Clean Your Hands — It Saves Lives

I must say that since moving back to Nigeria a few months ago, I have been impressed with how often I have seen hand washing stations or the availability of hand sanitizers at entrances to major stores, churches, banks etc. These changes have been mainly in response to Covid-19 and it may have been a blessing in disguise as Nigeria ranks very low in the access to and utilization of Water, Sanitation and Hygiene (WASH) Services. Millions of Nigerians lack access to basic water, sanitation and hygiene services and as of 2019, 94% of Nigerians were said to not practice proper hand washing according to United Nations Children’s Fund (UNICEF).

Today, May 5th, is World Hand Hygiene Day and it’s a great opportunity to encourage everyone to invest in proper hand hygiene habits as the average person touches their face at least 23 times per hour, infecting themselves and spreading infections to their loved ones. It remains the single most effective way to stop the spread of all kinds of infection.

How — Washing hands with soap and water for at least 20 seconds is how we remove dirt, germs and harmful chemicals from our hands. Hand sanitizers, with at least 60% alcohol, are also effective when soap and water is not readily available.

When — The Centers for Disease Control (CDC) recommends the following as critical times when you should wash up.

Before, during and after preparing food

Before eating food

Before and after caring for someone who is sick

Before and after treating a cut or wound

After using the toilet

After changing diapers or cleaning up a child who has used the toilet

After blowing your nose, coughing or sneezing

After touching an animal, animal feed or animal waste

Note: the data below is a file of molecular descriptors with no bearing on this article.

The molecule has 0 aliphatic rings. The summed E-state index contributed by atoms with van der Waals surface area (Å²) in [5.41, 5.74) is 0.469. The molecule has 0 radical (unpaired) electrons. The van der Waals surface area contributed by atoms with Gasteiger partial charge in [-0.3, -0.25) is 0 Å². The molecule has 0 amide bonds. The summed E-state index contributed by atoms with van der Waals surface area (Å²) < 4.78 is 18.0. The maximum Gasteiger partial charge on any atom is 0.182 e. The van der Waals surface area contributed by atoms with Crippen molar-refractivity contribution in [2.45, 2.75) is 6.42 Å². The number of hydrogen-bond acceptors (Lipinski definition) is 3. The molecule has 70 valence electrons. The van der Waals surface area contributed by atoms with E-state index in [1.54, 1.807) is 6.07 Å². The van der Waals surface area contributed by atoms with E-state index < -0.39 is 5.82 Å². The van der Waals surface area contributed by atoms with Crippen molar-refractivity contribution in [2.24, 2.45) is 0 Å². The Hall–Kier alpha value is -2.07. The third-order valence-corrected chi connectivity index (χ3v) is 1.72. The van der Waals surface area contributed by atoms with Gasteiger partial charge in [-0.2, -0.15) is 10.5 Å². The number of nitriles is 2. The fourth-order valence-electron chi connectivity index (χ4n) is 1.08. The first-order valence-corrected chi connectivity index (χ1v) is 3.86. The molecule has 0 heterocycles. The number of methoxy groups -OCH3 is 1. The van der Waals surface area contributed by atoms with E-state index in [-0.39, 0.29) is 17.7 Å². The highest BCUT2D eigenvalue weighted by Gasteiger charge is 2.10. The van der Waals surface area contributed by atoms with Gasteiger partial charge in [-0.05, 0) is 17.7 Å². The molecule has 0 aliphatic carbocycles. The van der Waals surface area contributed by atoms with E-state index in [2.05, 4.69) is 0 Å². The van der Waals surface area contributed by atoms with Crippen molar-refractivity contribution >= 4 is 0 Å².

After handling pet food or pet treats

After touching garbage

Where — Washing up properly should be done, not just at home but is essential in various other organizational and community settings such as

1. Healthcare Facilities — According to UNICEF, only 7% of health facilities in Nigeria have basic water and sanitation services. Hand washing is compulsory in health facilities to prevent hospital acquired infections, a major public health concern. Medical practitioners, patients and even visitors must be encouraged to practice hand washing regularly.

2. Schools — Only 14% of schools in Nigeria have basic water supply and sanitation services and a majority lack appropriate basic hygiene services for each gender. Given the close daily interactions that occur in schools, it is vitally important that both students and teachers must practice proper hand washing regularly. Furthermore, regular handwashing is said to improve attendance of children in schools and help improve child development.

3. Places of Work /Facilities — You are in the office or a facility from 9am to 5pm or longer, sharing the same space with many others and touching the same appliances like doors, printers, computers, packages, lab instruments, machines or more. Places of work and facilities including gym, salons, spas etc. should have ample WASH services to prevent infections being carried to loved ones.

4. Markets & Motor Parks — Markets and motor parks in Nigeria lack access to combined basic water, sanitation and hygiene services. This is especially troubling in a country where Nigerians continue to practice open defecation. Access to WASH services in open areas such as markets and motor parks can drastically reduce the spread of infections and the number of people who get sick by diarrhea and respiratory illnesses.

Why — We have talked about the importance of hand washing in preventing infections, however a major reason why hand hygiene is vital is that it is key to fighting a growing resistance to antibiotics. According to the World Health Organization (WHO), resistance to antibiotics is one of the greatest threats to global health, food security and development. Antibiotic resistance occurs when germs develop the ability to defeat the drugs designed to kill them allowing them to continue to grow. The infections caused by these germs are difficult, sometimes impossible to treat and often require extended hospital stays, additional follow-up doctor visits, and costly and toxic alternatives.

Hand washing or use of hand sanitizers should not end with Covid-19 in-fact it must continue and be championed in every home, organization and by policy makers. It’s 20 seconds and it save lives — clean your hands!



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